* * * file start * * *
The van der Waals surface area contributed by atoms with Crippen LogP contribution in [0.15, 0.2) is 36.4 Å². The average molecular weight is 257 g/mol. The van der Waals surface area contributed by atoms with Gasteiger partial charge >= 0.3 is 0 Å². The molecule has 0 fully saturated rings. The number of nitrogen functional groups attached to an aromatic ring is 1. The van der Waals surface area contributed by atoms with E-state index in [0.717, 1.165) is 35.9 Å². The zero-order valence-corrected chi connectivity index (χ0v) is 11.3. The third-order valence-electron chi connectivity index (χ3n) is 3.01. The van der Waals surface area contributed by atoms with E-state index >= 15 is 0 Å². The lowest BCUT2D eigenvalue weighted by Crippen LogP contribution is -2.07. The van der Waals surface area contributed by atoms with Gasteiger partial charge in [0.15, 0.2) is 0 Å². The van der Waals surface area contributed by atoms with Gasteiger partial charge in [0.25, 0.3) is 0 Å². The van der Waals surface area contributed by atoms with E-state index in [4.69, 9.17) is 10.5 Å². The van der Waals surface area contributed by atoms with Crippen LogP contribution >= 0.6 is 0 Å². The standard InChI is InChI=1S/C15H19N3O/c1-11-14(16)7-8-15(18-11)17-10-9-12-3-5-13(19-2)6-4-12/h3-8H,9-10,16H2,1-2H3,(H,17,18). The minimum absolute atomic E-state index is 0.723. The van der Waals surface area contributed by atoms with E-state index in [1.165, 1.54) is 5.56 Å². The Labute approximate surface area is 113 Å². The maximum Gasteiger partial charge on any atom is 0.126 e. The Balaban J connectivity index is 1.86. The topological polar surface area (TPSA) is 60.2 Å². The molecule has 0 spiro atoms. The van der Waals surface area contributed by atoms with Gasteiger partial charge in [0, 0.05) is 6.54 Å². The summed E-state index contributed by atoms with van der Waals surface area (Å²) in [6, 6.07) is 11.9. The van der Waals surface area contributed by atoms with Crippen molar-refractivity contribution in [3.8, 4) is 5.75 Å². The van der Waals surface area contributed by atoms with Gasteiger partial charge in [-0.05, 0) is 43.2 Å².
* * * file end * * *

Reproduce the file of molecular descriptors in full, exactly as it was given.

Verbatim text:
The van der Waals surface area contributed by atoms with Crippen LogP contribution in [0.15, 0.2) is 36.4 Å². The average molecular weight is 257 g/mol. The van der Waals surface area contributed by atoms with Gasteiger partial charge >= 0.3 is 0 Å². The molecule has 0 fully saturated rings. The number of nitrogen functional groups attached to an aromatic ring is 1. The van der Waals surface area contributed by atoms with E-state index in [0.717, 1.165) is 35.9 Å². The zero-order valence-corrected chi connectivity index (χ0v) is 11.3. The third-order valence-electron chi connectivity index (χ3n) is 3.01. The van der Waals surface area contributed by atoms with E-state index >= 15 is 0 Å². The lowest BCUT2D eigenvalue weighted by Crippen LogP contribution is -2.07. The van der Waals surface area contributed by atoms with Gasteiger partial charge in [0.15, 0.2) is 0 Å². The van der Waals surface area contributed by atoms with Gasteiger partial charge in [0.25, 0.3) is 0 Å². The van der Waals surface area contributed by atoms with E-state index in [4.69, 9.17) is 10.5 Å². The van der Waals surface area contributed by atoms with Crippen LogP contribution >= 0.6 is 0 Å². The standard InChI is InChI=1S/C15H19N3O/c1-11-14(16)7-8-15(18-11)17-10-9-12-3-5-13(19-2)6-4-12/h3-8H,9-10,16H2,1-2H3,(H,17,18). The minimum absolute atomic E-state index is 0.723. The van der Waals surface area contributed by atoms with E-state index in [1.165, 1.54) is 5.56 Å². The Labute approximate surface area is 113 Å². The maximum Gasteiger partial charge on any atom is 0.126 e. The Balaban J connectivity index is 1.86. The topological polar surface area (TPSA) is 60.2 Å². The molecule has 0 spiro atoms. The van der Waals surface area contributed by atoms with Gasteiger partial charge in [0, 0.05) is 6.54 Å². The summed E-state index contributed by atoms with van der Waals surface area (Å²) in [6, 6.07) is 11.9. The van der Waals surface area contributed by atoms with Crippen molar-refractivity contribution in [3.8, 4) is 5.75 Å². The van der Waals surface area contributed by atoms with Gasteiger partial charge in [-0.05, 0) is 43.2 Å².